The lion - king of beasts
Monday, August 17, 2020

The lion - king of beasts

The lion (Panthera leo) is a species of the family Felidae (cats) and belongs to the genus Panthera (big cats). It has a muscular, deep-breasted body, a short, rounded head, round ears, and a hairy tuft at the end of the tail. It is sexually dimorphic; Adult male lions have a conspicuous mane. With a typical head-to-body length of 184-208 cm (72-82 in), they are larger than females at 160-184 cm (63-72 in). They are a social species that form groups called packs. A lion pride consists of a few adult males, related females, and cubs. Groups of female lions usually hunt together and usually prey on large ungulates. The Lion is a top and tail predator; Although some lions will flee on occasion and have been known to hunt humans, the species does not normally hunt them.

Typically, the lion inhabits grasslands and savannas, but is not found in dense forests. It is normally diurnal, but when pursued adapts to be active at night and dusk. In the Pleistocene, the lion spread throughout Eurasia, Africa, and North America, but today it is reduced to fragmented populations in sub-Saharan Africa and a critically endangered population in western India. Since 1996, it has been listed as endangered on the IUCN Red List, as populations in African countries have declined by about 43% since the early 1990s. Lion populations are unsustainable outside of designated protected areas. Although the cause of the decline is not fully understood, habitat loss and conflicts with humans are of greatest concern.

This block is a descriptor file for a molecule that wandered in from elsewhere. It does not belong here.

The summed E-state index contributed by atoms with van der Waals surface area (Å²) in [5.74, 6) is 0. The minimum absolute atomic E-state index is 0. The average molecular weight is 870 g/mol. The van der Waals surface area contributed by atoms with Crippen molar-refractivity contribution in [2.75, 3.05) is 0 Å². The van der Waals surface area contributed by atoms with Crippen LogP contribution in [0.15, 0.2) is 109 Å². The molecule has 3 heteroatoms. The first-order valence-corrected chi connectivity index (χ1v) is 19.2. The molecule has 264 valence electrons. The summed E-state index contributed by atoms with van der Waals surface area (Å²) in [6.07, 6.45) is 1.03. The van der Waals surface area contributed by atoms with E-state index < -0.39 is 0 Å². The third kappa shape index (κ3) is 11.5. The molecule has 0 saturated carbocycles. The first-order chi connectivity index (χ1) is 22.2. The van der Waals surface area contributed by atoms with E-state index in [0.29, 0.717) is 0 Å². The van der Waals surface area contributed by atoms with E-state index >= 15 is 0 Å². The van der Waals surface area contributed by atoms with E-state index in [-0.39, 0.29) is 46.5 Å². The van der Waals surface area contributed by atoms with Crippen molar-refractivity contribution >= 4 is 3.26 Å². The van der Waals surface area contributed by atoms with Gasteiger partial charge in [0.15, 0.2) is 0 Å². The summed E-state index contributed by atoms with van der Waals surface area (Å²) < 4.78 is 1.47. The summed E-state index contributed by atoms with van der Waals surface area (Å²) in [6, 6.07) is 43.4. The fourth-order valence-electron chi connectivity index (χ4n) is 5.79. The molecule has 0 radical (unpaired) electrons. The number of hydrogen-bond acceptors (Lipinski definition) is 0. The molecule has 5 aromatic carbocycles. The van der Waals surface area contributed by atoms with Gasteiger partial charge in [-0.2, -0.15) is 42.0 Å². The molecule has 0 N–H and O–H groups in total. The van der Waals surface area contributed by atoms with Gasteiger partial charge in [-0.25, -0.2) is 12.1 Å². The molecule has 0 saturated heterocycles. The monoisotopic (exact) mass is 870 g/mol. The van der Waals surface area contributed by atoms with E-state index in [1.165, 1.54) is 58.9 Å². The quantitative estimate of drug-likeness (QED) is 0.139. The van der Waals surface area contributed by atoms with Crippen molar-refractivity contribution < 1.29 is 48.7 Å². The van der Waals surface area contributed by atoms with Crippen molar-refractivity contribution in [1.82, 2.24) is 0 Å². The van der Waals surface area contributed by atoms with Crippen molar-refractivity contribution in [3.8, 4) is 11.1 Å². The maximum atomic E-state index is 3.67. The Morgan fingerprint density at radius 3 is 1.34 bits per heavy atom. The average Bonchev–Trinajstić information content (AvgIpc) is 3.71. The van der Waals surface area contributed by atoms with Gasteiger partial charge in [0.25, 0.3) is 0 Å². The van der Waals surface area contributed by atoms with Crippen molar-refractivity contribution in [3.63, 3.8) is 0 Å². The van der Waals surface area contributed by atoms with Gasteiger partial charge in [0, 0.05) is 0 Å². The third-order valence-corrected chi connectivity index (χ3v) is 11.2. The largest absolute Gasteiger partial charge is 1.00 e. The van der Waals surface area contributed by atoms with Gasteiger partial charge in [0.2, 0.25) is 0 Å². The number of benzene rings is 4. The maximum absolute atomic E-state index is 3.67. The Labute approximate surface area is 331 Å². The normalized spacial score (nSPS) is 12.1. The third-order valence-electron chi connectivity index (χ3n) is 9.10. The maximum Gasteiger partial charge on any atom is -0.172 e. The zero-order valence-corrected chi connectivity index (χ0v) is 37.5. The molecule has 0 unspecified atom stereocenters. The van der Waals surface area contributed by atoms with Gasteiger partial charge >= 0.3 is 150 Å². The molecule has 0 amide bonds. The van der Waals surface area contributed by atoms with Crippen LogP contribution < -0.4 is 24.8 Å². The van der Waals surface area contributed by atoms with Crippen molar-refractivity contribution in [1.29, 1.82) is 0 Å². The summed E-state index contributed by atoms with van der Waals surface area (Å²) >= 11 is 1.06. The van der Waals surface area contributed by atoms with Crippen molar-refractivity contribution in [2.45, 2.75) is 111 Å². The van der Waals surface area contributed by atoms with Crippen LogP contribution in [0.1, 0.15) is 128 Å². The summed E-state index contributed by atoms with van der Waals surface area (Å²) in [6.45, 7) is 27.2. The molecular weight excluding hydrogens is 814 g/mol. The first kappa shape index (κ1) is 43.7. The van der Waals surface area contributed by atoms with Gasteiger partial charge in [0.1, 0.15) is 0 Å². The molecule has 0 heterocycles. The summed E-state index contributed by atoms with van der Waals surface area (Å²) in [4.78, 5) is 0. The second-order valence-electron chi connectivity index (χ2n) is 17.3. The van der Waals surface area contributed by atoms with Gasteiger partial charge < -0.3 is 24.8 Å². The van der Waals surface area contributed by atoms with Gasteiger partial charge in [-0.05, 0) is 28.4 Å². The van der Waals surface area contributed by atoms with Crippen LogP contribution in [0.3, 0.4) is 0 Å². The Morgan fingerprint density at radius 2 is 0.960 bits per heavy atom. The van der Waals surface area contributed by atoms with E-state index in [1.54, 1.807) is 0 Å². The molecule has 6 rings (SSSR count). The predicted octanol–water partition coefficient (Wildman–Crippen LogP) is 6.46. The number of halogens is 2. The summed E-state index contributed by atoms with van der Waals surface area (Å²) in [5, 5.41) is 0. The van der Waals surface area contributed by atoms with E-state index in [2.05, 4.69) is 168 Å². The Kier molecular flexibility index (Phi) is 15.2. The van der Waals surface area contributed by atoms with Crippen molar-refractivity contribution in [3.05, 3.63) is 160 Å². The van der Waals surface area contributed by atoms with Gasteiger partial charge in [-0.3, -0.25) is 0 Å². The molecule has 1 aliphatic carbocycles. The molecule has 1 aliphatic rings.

As one of the most recognized animal symbols in human culture, the lion has been depicted extensively in sculptures and paintings, on national flags, and in contemporary films and literature. Lions have been kept in menageries since the time of the Roman Empire and have been a keystone species since the late 18th century, sought for exhibition in zoological gardens around the world. Cultural representations of lions were of great importance in the Upper Paleolithic; Carvings and paintings from the Lascaux and Chauvet caves in France have been dated to 17,000 years ago, and representations existed in virtually all ancient and medieval cultures that coincided with the lion's past and present range.

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